When in Rome: A Study in Traveler Persona Segmentation
Today we were pleased to join our friends at the European Tour Operators Association (ETOA) and Euromonitor International in a webinar on The New Online Travel Consumer. We presented global and regional search trends for 2013 and insights for what will come in 2014. A key focus of our talk was how traveler types, based on search and booking behavior combined with consumer data insights benchmarked into 10 persona categories, differ by travel destination.
To illustrate the point, we compared travelers to Berlin, Budapest and Rome.
In general, we found that for European travel, length of stay was typically less than 4 days and the average search to book window was 38 days. The top Search Persona for travel to Europe in 2013 was the Adventure Seeker. The Adventure Seeker is 25-35 years old, upwardly mobile in their career, active on social media, looking for cultural/adventure travel experience, often travels with friends and takes 6+ trips/year.
For travelers coming to Berlin, the average search to book window in right in line with the Europe average at 38.8 days. However, the travelers are more budget minded than the average European traveler with the Free Spirits, Self Seekers and Buck Listers being the top booking persona types. The top 9 of 10 source markets for search are in Germany, reinforcing high local and drive demand.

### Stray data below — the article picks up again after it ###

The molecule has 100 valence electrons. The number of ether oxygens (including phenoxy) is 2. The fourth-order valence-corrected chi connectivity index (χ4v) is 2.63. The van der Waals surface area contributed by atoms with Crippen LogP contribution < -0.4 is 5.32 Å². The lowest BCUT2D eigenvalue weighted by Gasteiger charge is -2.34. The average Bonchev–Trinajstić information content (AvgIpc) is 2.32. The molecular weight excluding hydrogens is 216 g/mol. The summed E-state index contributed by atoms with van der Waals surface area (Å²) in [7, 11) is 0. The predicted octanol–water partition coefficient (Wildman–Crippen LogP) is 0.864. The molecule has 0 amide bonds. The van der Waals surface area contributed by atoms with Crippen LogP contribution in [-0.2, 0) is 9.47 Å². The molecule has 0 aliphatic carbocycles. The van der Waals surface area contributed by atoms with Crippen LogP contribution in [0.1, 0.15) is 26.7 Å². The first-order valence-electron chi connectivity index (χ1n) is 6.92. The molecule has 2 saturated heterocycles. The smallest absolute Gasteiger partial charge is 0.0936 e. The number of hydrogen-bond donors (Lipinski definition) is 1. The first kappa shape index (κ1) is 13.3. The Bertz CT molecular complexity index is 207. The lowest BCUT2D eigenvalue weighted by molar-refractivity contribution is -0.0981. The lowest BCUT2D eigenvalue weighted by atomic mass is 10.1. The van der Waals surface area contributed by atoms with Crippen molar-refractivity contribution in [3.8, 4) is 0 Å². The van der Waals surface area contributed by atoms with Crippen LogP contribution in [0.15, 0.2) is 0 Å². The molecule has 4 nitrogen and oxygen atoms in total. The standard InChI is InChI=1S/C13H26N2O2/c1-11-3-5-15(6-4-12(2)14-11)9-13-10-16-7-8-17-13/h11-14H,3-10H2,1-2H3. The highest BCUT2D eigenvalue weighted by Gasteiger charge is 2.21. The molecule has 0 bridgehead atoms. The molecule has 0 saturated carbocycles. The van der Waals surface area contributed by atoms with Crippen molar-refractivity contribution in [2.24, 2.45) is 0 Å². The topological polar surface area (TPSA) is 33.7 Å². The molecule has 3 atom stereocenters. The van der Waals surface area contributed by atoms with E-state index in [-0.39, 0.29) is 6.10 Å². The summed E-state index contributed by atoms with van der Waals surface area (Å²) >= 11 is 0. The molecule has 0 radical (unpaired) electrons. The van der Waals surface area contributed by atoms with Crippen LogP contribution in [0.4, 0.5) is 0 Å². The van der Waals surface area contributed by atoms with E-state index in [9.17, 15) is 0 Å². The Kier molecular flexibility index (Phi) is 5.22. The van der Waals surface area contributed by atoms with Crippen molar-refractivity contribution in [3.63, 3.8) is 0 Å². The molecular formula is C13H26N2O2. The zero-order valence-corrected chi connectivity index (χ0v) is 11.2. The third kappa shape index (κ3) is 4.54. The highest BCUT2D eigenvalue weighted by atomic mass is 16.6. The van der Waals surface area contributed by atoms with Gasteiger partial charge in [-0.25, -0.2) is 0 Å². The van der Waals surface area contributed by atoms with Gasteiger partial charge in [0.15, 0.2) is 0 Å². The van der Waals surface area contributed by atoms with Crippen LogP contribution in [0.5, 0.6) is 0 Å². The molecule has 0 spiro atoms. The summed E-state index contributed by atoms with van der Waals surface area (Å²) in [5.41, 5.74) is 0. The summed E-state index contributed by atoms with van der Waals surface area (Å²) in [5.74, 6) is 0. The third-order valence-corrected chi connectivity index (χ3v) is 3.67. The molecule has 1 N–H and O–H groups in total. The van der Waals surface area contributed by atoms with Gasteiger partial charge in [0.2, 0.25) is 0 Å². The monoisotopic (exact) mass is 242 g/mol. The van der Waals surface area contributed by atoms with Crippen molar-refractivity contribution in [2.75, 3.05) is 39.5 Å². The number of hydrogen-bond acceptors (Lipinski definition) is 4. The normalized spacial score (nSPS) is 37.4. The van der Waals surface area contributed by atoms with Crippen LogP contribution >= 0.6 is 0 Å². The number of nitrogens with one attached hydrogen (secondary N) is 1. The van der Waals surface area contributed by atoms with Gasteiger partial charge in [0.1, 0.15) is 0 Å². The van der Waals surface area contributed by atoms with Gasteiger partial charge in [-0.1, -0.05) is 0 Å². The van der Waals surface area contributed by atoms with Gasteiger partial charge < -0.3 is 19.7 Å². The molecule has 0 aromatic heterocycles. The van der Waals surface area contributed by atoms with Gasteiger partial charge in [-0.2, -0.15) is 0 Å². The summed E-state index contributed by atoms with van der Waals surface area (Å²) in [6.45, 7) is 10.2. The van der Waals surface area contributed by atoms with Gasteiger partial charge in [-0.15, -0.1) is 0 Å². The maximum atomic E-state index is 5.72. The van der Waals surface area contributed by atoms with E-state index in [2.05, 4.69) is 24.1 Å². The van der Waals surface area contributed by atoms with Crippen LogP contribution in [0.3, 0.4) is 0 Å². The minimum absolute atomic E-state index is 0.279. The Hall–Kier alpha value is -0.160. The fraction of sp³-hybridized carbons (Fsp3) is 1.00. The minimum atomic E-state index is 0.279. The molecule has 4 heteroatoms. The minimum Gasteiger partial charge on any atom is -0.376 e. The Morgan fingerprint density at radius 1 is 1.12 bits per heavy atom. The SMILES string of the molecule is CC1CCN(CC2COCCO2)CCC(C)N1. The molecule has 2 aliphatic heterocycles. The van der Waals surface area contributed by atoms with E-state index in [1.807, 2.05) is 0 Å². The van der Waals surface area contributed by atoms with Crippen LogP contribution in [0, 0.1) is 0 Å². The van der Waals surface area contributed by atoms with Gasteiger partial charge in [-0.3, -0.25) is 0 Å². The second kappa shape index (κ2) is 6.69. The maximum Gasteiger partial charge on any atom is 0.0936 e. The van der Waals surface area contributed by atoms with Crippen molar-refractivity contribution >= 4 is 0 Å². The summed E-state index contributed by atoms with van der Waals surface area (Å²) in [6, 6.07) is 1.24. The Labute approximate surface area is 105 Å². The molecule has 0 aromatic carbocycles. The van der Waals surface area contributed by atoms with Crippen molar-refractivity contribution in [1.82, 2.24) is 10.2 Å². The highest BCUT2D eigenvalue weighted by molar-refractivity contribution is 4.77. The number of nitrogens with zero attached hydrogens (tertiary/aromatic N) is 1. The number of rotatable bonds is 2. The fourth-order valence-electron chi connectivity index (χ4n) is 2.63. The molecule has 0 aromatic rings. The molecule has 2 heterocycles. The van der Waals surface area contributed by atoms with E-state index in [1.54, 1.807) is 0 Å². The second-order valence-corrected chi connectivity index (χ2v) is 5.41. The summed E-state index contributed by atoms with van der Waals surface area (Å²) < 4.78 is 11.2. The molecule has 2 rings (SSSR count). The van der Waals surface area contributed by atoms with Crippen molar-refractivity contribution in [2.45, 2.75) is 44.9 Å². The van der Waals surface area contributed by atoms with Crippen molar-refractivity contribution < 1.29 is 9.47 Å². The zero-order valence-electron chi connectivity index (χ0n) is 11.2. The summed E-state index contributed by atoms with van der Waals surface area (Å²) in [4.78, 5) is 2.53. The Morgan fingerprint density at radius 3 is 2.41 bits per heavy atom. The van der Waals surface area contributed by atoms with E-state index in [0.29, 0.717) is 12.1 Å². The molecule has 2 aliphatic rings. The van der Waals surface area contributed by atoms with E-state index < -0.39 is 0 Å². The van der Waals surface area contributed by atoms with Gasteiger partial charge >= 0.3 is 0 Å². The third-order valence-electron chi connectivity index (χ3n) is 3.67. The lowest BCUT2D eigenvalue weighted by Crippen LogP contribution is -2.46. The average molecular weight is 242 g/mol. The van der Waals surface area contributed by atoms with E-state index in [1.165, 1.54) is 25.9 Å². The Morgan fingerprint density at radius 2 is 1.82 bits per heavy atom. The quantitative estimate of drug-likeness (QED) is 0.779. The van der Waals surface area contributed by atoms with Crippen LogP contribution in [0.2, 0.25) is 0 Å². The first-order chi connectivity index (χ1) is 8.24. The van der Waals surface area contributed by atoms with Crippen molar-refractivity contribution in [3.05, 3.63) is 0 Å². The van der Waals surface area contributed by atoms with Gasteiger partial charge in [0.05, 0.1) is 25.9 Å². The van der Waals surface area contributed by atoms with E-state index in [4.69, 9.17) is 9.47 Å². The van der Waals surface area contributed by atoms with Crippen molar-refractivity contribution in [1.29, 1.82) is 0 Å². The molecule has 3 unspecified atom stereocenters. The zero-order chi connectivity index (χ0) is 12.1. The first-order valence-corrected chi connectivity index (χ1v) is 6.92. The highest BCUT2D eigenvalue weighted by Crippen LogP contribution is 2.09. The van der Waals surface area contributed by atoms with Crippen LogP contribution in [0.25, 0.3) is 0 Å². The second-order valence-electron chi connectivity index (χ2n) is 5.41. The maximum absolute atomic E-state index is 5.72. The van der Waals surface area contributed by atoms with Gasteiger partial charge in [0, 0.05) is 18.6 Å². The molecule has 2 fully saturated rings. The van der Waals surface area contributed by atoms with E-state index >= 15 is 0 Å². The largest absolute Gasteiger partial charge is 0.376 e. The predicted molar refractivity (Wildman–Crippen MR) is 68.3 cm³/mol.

Budapest has the longest search to book window of the three destinations at 40.3 days. Consistent with the region, Budapest’s top search persona was the Adventure Seeker. And the Adventure Seeker was also the top booking persona, converting for Budapest at twice the rate of search. Source markets were distributed throughout Europe with demand from London to Rome and Madrid to Stuttgart.
The shortest search to book period goes to Rome at 35.7 days, indicating that travelers have more definitive plans about their Rome travel. Adventures Seekers, like in Europe, were the top search persona, and together with Bucket Listers, generated 45% of total demand for Rome in 2013. These two personas are very different – one a young professional looking for adventure and one a senior looking to cross Rome off their must-see list. The source market list reflects the global appeal of Rome as it includes Europe, Asia, South America and the U.S. Each destination attracts a unique traveler with a unique set of search and booking characteristics that must be considered in the marketing strategy and campaign execution.
When marketers consider these differences, they increase marketing efficiencies, improve ROI and ultimately increase visitation.